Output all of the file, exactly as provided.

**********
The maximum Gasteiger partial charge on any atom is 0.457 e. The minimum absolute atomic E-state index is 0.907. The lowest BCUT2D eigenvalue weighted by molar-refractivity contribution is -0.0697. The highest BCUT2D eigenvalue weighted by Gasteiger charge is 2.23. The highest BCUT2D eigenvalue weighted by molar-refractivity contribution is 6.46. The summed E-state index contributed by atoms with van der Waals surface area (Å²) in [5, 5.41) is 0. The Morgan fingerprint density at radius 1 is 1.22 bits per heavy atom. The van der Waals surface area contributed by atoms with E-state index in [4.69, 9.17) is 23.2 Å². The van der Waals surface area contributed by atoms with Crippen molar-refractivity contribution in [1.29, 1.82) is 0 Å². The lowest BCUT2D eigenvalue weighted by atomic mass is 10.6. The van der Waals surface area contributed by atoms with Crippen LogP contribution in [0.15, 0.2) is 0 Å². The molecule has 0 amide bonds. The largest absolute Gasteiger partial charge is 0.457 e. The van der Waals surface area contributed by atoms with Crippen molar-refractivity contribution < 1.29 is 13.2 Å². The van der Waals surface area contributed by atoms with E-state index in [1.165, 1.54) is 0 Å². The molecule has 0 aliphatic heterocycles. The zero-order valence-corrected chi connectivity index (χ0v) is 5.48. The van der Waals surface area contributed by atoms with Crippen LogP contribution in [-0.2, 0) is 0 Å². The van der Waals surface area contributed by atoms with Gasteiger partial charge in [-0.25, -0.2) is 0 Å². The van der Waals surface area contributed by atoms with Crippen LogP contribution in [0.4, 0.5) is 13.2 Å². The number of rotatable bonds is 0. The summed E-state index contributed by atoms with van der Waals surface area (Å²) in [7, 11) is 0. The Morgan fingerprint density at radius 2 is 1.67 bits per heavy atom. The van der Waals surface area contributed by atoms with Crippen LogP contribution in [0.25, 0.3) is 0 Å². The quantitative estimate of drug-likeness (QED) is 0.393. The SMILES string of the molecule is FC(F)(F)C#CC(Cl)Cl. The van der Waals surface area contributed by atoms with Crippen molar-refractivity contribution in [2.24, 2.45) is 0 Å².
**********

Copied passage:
The maximum Gasteiger partial charge on any atom is 0.457 e. The minimum absolute atomic E-state index is 0.907. The lowest BCUT2D eigenvalue weighted by molar-refractivity contribution is -0.0697. The highest BCUT2D eigenvalue weighted by Gasteiger charge is 2.23. The highest BCUT2D eigenvalue weighted by molar-refractivity contribution is 6.46. The summed E-state index contributed by atoms with van der Waals surface area (Å²) in [5, 5.41) is 0. The Morgan fingerprint density at radius 1 is 1.22 bits per heavy atom. The van der Waals surface area contributed by atoms with E-state index in [4.69, 9.17) is 23.2 Å². The van der Waals surface area contributed by atoms with Crippen molar-refractivity contribution in [1.29, 1.82) is 0 Å². The lowest BCUT2D eigenvalue weighted by atomic mass is 10.6. The van der Waals surface area contributed by atoms with Crippen LogP contribution in [0.15, 0.2) is 0 Å². The molecule has 0 amide bonds. The largest absolute Gasteiger partial charge is 0.457 e. The van der Waals surface area contributed by atoms with Crippen molar-refractivity contribution < 1.29 is 13.2 Å². The van der Waals surface area contributed by atoms with E-state index in [1.165, 1.54) is 0 Å². The molecule has 0 aliphatic heterocycles. The zero-order valence-corrected chi connectivity index (χ0v) is 5.48. The van der Waals surface area contributed by atoms with Crippen LogP contribution in [-0.2, 0) is 0 Å². The van der Waals surface area contributed by atoms with Gasteiger partial charge in [-0.25, -0.2) is 0 Å². The van der Waals surface area contributed by atoms with Crippen LogP contribution in [0.4, 0.5) is 13.2 Å². The number of rotatable bonds is 0. The summed E-state index contributed by atoms with van der Waals surface area (Å²) in [7, 11) is 0. The Morgan fingerprint density at radius 2 is 1.67 bits per heavy atom. The van der Waals surface area contributed by atoms with Crippen LogP contribution in [0.25, 0.3) is 0 Å². The quantitative estimate of drug-likeness (QED) is 0.393. The SMILES string of the molecule is FC(F)(F)C#CC(Cl)Cl. The van der Waals surface area contributed by atoms with Crippen molar-refractivity contribution in [2.24, 2.45) is 0 Å².